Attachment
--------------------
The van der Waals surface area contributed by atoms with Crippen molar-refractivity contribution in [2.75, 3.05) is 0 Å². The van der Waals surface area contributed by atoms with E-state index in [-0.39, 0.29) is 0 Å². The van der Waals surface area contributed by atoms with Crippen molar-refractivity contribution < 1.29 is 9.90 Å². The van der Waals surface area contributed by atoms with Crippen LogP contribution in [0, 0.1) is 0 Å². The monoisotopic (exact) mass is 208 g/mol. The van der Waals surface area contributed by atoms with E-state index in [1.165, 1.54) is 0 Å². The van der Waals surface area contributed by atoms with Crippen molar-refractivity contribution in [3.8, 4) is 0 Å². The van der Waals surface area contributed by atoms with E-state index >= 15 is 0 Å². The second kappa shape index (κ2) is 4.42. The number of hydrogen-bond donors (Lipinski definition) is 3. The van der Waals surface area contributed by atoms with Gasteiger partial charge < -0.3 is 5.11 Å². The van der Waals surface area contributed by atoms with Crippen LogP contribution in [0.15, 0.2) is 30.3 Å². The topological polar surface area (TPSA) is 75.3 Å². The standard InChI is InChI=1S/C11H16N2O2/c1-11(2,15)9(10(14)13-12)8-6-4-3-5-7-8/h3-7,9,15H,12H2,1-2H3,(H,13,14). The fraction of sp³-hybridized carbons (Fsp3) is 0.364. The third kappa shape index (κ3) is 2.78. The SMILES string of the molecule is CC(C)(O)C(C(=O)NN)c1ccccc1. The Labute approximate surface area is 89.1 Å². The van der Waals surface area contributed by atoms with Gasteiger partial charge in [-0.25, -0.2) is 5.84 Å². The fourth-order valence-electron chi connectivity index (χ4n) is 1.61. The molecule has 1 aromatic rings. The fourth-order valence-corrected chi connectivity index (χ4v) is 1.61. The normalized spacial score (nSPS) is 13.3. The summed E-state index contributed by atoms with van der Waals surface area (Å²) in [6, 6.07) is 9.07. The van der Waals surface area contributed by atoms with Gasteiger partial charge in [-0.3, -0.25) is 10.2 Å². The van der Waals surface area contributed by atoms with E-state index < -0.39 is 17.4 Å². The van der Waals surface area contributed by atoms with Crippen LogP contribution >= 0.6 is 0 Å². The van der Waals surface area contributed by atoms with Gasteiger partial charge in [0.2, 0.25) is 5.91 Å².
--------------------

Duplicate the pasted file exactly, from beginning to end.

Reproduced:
The van der Waals surface area contributed by atoms with Crippen molar-refractivity contribution in [2.75, 3.05) is 0 Å². The van der Waals surface area contributed by atoms with E-state index in [-0.39, 0.29) is 0 Å². The van der Waals surface area contributed by atoms with Crippen molar-refractivity contribution < 1.29 is 9.90 Å². The van der Waals surface area contributed by atoms with Crippen LogP contribution in [0, 0.1) is 0 Å². The monoisotopic (exact) mass is 208 g/mol. The van der Waals surface area contributed by atoms with E-state index in [1.165, 1.54) is 0 Å². The van der Waals surface area contributed by atoms with Crippen molar-refractivity contribution in [3.8, 4) is 0 Å². The van der Waals surface area contributed by atoms with E-state index >= 15 is 0 Å². The second kappa shape index (κ2) is 4.42. The number of hydrogen-bond donors (Lipinski definition) is 3. The van der Waals surface area contributed by atoms with Gasteiger partial charge < -0.3 is 5.11 Å². The van der Waals surface area contributed by atoms with Crippen LogP contribution in [0.15, 0.2) is 30.3 Å². The topological polar surface area (TPSA) is 75.3 Å². The standard InChI is InChI=1S/C11H16N2O2/c1-11(2,15)9(10(14)13-12)8-6-4-3-5-7-8/h3-7,9,15H,12H2,1-2H3,(H,13,14). The fraction of sp³-hybridized carbons (Fsp3) is 0.364. The third kappa shape index (κ3) is 2.78. The SMILES string of the molecule is CC(C)(O)C(C(=O)NN)c1ccccc1. The Labute approximate surface area is 89.1 Å². The van der Waals surface area contributed by atoms with Gasteiger partial charge in [-0.25, -0.2) is 5.84 Å². The fourth-order valence-electron chi connectivity index (χ4n) is 1.61. The molecule has 1 aromatic rings. The fourth-order valence-corrected chi connectivity index (χ4v) is 1.61. The normalized spacial score (nSPS) is 13.3. The summed E-state index contributed by atoms with van der Waals surface area (Å²) in [6, 6.07) is 9.07. The van der Waals surface area contributed by atoms with Gasteiger partial charge in [-0.3, -0.25) is 10.2 Å². The van der Waals surface area contributed by atoms with E-state index < -0.39 is 17.4 Å². The van der Waals surface area contributed by atoms with Crippen LogP contribution >= 0.6 is 0 Å². The van der Waals surface area contributed by atoms with Gasteiger partial charge in [0.2, 0.25) is 5.91 Å².